The WPA Guide to Arizona

The Grand Canyon State

by Federal Writers' Project

During the 1930s in the United States, the Works Progress Administration developed the Federal Writers’ Project to support writers and artists while making a national effort to document the country’s shared history and culture. The American Guide series consists of individual guides to each of the states. Little-known authors—many of whom would later become celebrated literary figures—were commissioned to write these important books. John Steinbeck, Saul Bellow, Zora Neale Hurston, and Ralph Ellison are among the more than 6,000 writers, editors, historians, and researchers who documented this celebration of local histories. Photographs, drawings, driving tours, detailed descriptions of towns, and rich cultural details exhibit each state’s unique flavor.

At the time of the publication of the WPA Guide to Arizona in 1940, the Grand Canyon State was the newest addition to the union. The guide presents a state of contrasts, both geographically and culturally. The photographs show many facets of the state—from the mesas and desert lands to the Spanish missions and Native American art.
During the 1930s in the United States, the Works Progress Administration developed the Federal Writers’ Project to support writers and artists while making a national effort to document the country’s shared history and culture. The American Guide series consists of individual guides to each of the states. Little-known authors—many of ...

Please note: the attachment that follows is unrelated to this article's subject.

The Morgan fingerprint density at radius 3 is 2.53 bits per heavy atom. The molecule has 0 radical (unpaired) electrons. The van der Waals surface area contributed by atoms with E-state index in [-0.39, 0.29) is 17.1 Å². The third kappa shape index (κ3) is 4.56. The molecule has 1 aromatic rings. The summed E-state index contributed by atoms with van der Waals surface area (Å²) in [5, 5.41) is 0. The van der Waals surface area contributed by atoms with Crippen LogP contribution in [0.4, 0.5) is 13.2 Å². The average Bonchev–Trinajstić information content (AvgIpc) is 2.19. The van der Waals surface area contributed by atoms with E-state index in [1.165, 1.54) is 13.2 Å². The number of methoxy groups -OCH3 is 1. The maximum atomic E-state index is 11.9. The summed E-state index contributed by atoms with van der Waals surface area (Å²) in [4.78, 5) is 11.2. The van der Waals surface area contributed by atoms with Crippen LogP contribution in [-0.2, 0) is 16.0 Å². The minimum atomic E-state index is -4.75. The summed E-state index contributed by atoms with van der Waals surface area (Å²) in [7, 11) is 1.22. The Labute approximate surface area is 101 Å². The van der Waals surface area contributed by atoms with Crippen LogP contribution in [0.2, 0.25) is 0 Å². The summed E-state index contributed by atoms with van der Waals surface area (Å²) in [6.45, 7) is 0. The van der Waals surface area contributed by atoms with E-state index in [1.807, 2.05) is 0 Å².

• eBook
  • 9781595342027
  • Published: October 2013

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During the 1930s in the United States, the Works Progress Administration developed the Federal Writers’ Project to support writers and artists while making a national effort to document the country’s shared history and culture. The American Guide series consists of individual guides to each of the states. Little-known authors—many of whom would later become celebrated literary figures—were commissioned to write these important books. John Steinbeck, Saul Bellow, Zora Neale Hurston, and Ralph Ellison are among the more than 6,000 writers, editors, historians, and researchers who documented this celebration of local histories. Photographs, drawings, driving tours, detailed descriptions of towns, and rich cultural details exhibit each state’s unique flavor.

At the time of the publication of the WPA Guide to Arizona in 1940, the Grand Canyon State was the newest addition to the union. The guide presents a state of contrasts, both geographically and culturally. The photographs show many facets of the state—from the mesas and desert lands to the Spanish missions and Native American art.